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I never saw boundaries between genres: Amrit Kaur Lohia

I never saw boundaries between genres: Amrit Kaur Lohia

Amrit Kaur Lohia, a London-based musician who merges Punjabi folk with jazz and soul, is on her first tour of India.

Amrit kaur Lohia, musician, london musician, Pujabi folk, jazz, jazz music, SOAS university, Amrit in india, talk
Amrit Kaur Lohia finds the dolorous notes of the sarangi a perfect complement to her singing

Aaj aakhan Warish Shah no, ki tu kabra vichon bol…
Ikk royi si dhi Punjab di, Tu likh likh maarey wain,
Ajj lakhaan dhiyan rondiyan, Tenu Waris Shah nuu kain
(Today, I call Waris Shah, Speak from inside your grave…Once, one daughter of Punjab cried; you hit out by writing a wailing saga; Today, a million daughters cry to you, Waris Shah )

When 24-year-old Amrit Kaur Lohia sang this Amrita Pritam poem at the SOAS University of London auditorium in her shrill-yet-powerful voice, with her head covered and a sarangi in tow, she prised open the pain of Partition and prickled the hearts of those present. Lohia, through Amrita Pritam’s poetry, was asking Waris Shah, the famous sufi saint to intervene in the violence, against women. “This piece always brings up such memories of the Partition. It makes people rethink about their roots and encourages them to think beyond borders. The stories are from many years ago, but the poem remains universal,” says Lohia, who had no idea that author and founder-director of Jaipur Literature Festival, Namita Gokhale, was in the audience.

Moved by the performance, Gokhale invited Lohia for a performance at the Jaipur Literature Festival that concluded last month. Now, Lohia is touring the country with the song and many others from her arsenal of Indian classical and folk merged with jazz and soul. This is the first such musical trip to India for Lohia, a student of history at SOAS.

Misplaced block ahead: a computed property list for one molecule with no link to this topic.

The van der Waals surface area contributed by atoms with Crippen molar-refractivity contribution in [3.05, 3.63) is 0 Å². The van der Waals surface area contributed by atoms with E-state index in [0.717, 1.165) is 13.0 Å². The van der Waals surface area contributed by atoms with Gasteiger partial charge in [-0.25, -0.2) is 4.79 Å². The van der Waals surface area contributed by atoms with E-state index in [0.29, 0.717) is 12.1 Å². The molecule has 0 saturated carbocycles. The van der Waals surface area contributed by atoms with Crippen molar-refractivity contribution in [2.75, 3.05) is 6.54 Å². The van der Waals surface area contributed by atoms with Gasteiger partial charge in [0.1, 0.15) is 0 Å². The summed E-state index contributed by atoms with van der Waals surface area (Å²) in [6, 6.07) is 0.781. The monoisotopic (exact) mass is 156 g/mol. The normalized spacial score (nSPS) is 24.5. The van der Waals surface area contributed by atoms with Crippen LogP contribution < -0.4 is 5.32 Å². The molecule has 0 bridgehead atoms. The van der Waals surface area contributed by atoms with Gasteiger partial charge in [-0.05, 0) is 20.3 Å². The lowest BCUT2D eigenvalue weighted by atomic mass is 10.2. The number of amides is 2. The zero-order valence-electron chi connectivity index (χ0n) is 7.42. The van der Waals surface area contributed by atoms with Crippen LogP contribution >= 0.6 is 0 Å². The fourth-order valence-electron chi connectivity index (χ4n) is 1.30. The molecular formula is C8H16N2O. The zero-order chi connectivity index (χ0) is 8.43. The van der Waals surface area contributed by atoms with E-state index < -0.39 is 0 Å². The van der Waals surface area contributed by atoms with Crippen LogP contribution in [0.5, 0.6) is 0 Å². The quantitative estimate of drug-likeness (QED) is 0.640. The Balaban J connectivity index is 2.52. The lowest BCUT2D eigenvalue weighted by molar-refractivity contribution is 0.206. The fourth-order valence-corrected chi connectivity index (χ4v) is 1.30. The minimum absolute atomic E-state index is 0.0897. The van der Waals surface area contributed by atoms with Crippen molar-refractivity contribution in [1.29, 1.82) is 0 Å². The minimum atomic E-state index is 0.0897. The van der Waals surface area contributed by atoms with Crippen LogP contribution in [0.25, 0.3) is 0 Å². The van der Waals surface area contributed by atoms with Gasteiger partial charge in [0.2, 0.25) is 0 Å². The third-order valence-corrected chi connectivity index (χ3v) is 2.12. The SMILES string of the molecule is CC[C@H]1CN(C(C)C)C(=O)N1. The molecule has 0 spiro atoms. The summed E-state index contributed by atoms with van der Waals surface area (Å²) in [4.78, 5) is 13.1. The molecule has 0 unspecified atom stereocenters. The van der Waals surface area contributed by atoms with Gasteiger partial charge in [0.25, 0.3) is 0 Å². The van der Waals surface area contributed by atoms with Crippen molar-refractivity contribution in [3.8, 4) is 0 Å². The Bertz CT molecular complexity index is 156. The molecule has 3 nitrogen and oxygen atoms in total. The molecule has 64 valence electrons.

Raised in Edmonton in a Sikh family, she grew up singing shabads and kirtan in gurudwaras after school and playing Britney Spears and Christina Augilera tapes. A reticent girl, she was “extremely loud” when she sang. “I think it was a way of expression for me as, otherwise, I wasn’t much of a talker,” says Lohia, who could never identify with the sound of a harmonium, despite it being an integral element in kirtan. She soon discovered dilruba and sarangi at a neighbouring gurudwara and identified with the dolorous tone of the latter. “There was something about this instrument. I wanted to get to know it better,” says Lohia, who has been learning the sarangi from Surjit Singh Aulakh, a senior disciple of maestro Pt Ram Narayan.


Waris Shah, however, was her own discovery during the preparation of a play based on Manto’s Toba Tek Singh at SOAS. “Before I began studying history I didn’t have much idea of what the Partition was. My dad had mentioned it in the context of how my great-grandfather lost all his property because of that. It’s been a gradual discovery. It’s taken me a while to figure it out,” says Lohia, who includes elements of jazz and soul along with Punjabi folk and Indian classical.

“I never saw boundaries between the genres. What struck me about Ella James and Aretha Franklin was that I could hear them crying through the singing. I felt classical was more about technicality,” says Lohia. The former resonated with her more and are a massive influence in the way she sings, in the way she approaches composition. “Since Punjabi folk was always there, I didn’t even realise how organic it became,” says Lohia.